So what was the Best and Worst for you this week?

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Young teachers

2495957951_60223865da_mWhile browsing ABC News online, I came across a report about the number of young teachers leaving the profession within their first four years of teaching. It was obviously meant to sound alarming. Couldn’t quite make sense of the different figures quoted in the report though.

Made me think about the many young teachers I worked with this week. Some were visiting schools as part of their university undergraduate course, while others were practicing teachers participating in professional learning I was facilitating.

They were all idealistic, enthusiastic, bubbling with ideas and questions, but above all, committed to teaching as a profession. So if the report is right, some of the young  teachers I met this week, won’t be in the job in four years time. Why?

It’s certainly nothing new – teachers leaving to pursue other professions or life experiences. AND it is not just in teaching that this occurs. But it does ask the question, what can we do better in supporting our young teachers?

Quality mentoring and Induction programs are important in supporting young teachers. In my experience, this seems to be very ad hoc, at least in the system of schools I work in. It requires a lot of time, effort and patience on behalf of the more experienced teachers and school leadership teams who lead the mentoring/induction process. If there is one.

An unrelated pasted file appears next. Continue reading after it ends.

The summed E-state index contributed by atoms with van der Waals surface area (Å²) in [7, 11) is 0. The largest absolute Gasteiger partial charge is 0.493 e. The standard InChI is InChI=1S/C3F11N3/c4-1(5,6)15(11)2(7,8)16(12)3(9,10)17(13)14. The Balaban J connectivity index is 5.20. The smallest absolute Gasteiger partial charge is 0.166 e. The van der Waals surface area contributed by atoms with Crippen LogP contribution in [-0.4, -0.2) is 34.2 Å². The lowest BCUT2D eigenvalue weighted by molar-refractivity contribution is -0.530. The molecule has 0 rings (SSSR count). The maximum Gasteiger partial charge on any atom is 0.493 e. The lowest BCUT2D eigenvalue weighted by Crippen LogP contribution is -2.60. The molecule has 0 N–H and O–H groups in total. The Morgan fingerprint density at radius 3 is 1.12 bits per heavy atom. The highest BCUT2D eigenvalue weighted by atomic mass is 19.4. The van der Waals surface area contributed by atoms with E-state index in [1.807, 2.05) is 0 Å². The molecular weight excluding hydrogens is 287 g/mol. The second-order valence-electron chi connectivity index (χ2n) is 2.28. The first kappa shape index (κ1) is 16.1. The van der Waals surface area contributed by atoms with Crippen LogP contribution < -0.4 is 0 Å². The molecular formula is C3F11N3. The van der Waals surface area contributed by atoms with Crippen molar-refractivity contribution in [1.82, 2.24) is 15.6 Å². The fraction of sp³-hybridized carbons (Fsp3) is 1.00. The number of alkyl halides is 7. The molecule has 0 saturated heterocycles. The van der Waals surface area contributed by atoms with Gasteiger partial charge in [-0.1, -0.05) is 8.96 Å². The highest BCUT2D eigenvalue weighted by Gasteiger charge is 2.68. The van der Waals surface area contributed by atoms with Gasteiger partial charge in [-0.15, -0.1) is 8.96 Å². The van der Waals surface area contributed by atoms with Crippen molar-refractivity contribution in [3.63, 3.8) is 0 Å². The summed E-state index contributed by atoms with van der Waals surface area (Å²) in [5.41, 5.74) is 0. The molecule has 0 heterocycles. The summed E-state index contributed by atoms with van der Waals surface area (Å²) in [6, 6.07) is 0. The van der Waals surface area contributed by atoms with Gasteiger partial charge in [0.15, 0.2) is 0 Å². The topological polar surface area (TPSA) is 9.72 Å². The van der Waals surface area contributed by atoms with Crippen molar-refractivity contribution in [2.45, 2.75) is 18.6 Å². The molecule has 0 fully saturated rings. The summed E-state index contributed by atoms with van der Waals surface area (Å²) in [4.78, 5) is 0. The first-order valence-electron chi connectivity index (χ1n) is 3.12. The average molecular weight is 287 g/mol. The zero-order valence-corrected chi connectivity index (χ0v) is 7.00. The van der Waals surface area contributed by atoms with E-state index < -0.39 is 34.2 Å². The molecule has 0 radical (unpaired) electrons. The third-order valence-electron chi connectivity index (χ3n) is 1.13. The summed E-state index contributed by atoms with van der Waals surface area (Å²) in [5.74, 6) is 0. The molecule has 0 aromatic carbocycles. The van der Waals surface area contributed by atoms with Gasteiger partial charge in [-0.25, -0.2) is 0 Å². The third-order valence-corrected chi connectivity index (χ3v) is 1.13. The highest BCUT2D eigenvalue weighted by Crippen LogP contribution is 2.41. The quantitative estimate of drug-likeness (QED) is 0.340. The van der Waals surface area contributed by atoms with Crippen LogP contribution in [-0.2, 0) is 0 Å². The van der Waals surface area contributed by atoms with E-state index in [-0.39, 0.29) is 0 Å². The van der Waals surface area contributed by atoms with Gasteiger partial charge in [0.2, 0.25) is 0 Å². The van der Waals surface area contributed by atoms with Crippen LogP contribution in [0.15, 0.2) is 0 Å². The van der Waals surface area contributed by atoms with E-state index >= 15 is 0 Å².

There’s also something to be said for increasing opportunities during undergraduate studies for these young teachers to actually work alongside teachers in a classroom for  extensive periods of time. Nothing brings the reality of teaching into focus like a “prac” (teaching practice block) does!! I think this apprenticeship model can be highly effective as long as mentoring and/or supervisory structures are in place to support it.

I have to say I was highly energised and stimulated by the young teachers I worked with this week. My view of myself as a learner and of teaching generally, is both challenged and affirmed when I  interact with them.

We have a lot to learn from them. Let’s hope we can encourage more to stay in the teaching profession.